Semkina is better known as vocalist of Iamthemorning. This EP features five tracks comprised of three original new songs alongside two covers sung in Icelandic and Hungarian. First things first, why those two?
“The two choir pieces I chose to include is a certain homage to the two places I’ve been many times and love going to – Iceland and Hungary,” she explains. “I have huge respect for languages so I payed a lot of attention to getting everything done right, after all if you grow up learning a foreign language you’ve got a different attitude to such things.
How right she is. As someone who feels in such a minority, a Brit having studied German at university, I get what she is getting at. Living in a country with a superior island mentality that thinks shouting at people in English means they understand more, there really is more to this world – to those who look.
She goes on: “Each language is special and works differently and beautifully with music and history holds so many beautiful musical pieces so I plan to continue my research of European languages and musical heritage. There is a Czech proverb that says ‘learn a new language and get a new soul’ and I certainly feel this way – you get to know yourself better when speaking different languages and it’s an amazing experience.”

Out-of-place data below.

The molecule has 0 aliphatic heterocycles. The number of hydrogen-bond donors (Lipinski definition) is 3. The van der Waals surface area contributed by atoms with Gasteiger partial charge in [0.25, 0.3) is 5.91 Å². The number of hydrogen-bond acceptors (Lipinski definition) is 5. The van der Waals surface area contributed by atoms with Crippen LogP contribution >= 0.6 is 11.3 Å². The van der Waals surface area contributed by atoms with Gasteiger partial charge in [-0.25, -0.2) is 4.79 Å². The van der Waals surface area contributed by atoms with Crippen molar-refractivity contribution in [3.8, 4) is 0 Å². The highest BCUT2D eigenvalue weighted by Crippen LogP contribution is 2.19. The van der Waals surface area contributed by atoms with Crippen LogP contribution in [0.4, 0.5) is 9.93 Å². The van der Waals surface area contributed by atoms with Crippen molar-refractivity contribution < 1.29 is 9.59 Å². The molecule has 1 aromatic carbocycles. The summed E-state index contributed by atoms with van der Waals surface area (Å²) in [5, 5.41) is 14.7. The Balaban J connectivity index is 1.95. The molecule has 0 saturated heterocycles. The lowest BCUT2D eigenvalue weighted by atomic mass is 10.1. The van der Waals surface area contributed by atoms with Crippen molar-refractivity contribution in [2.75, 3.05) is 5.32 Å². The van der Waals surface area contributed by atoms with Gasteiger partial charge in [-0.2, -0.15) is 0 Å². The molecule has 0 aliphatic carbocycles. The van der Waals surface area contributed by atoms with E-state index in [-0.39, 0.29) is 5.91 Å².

Hasn’t she got a gorgeous voice, eh? Dual vocals provide wonderful opportunity for delicate harmony. Alternatively, multiple layers of Mariana’s vocals combine with ambient electronica to create an ethereal choir like effect. Electronica itself is well used to create mood or to drive the music. But some of the songs are equally at home with more the expected, natural instrumentation, whether percussion, bass, keys, guitar, strings etc. All instrumentation is well positioned, each choice of instrument used for effect, allowing plenty of space for the song to breathe. Layers upon layers build gradually, come and go in waves, or suddenly cease to allow those vocals to drift or soar, allowing us to reflect on the emotive piece or peace. There is both a timeless, soulful quality to the music, but also a reflective recollection of historical choral work. A special mention to the songs in Icelandic and Hungarian with medieval and Clannad hints respectively. There is such art and craft in each song. But in each song, it all comes back to that voice or to those voices sung by a single person.
Five tracks, some quite concise, I do hope this is a taster, and there is more to come. Gorgeous!
- Ne Hagyj Itt
- Land Míns Föður
- An End